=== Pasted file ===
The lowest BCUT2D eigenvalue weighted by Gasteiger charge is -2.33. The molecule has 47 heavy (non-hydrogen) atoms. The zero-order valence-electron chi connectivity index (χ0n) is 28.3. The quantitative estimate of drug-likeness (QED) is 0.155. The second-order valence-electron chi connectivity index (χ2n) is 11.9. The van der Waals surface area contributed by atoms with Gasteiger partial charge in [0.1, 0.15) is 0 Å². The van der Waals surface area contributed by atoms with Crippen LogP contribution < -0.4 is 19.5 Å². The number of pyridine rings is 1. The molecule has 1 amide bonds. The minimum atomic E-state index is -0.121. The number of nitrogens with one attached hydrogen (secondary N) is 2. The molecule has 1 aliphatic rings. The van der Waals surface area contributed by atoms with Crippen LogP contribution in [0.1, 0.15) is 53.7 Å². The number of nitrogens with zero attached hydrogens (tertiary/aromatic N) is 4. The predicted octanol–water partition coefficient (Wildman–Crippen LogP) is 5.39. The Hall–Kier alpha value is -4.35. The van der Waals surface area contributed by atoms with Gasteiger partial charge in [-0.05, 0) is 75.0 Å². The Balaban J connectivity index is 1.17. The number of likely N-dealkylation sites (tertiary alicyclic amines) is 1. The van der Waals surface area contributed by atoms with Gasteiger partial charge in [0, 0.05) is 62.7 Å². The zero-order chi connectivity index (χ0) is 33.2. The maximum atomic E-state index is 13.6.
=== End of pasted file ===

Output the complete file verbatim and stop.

The lowest BCUT2D eigenvalue weighted by Gasteiger charge is -2.33. The molecule has 47 heavy (non-hydrogen) atoms. The zero-order valence-electron chi connectivity index (χ0n) is 28.3. The quantitative estimate of drug-likeness (QED) is 0.155. The second-order valence-electron chi connectivity index (χ2n) is 11.9. The van der Waals surface area contributed by atoms with Gasteiger partial charge in [0.1, 0.15) is 0 Å². The van der Waals surface area contributed by atoms with Crippen LogP contribution < -0.4 is 19.5 Å². The number of pyridine rings is 1. The molecule has 1 amide bonds. The minimum atomic E-state index is -0.121. The number of nitrogens with one attached hydrogen (secondary N) is 2. The molecule has 1 aliphatic rings. The van der Waals surface area contributed by atoms with Crippen LogP contribution in [0.1, 0.15) is 53.7 Å². The number of nitrogens with zero attached hydrogens (tertiary/aromatic N) is 4. The predicted octanol–water partition coefficient (Wildman–Crippen LogP) is 5.39. The Hall–Kier alpha value is -4.35. The van der Waals surface area contributed by atoms with Gasteiger partial charge in [-0.05, 0) is 75.0 Å². The Balaban J connectivity index is 1.17. The number of likely N-dealkylation sites (tertiary alicyclic amines) is 1. The van der Waals surface area contributed by atoms with Gasteiger partial charge in [0, 0.05) is 62.7 Å². The zero-order chi connectivity index (χ0) is 33.2. The maximum atomic E-state index is 13.6.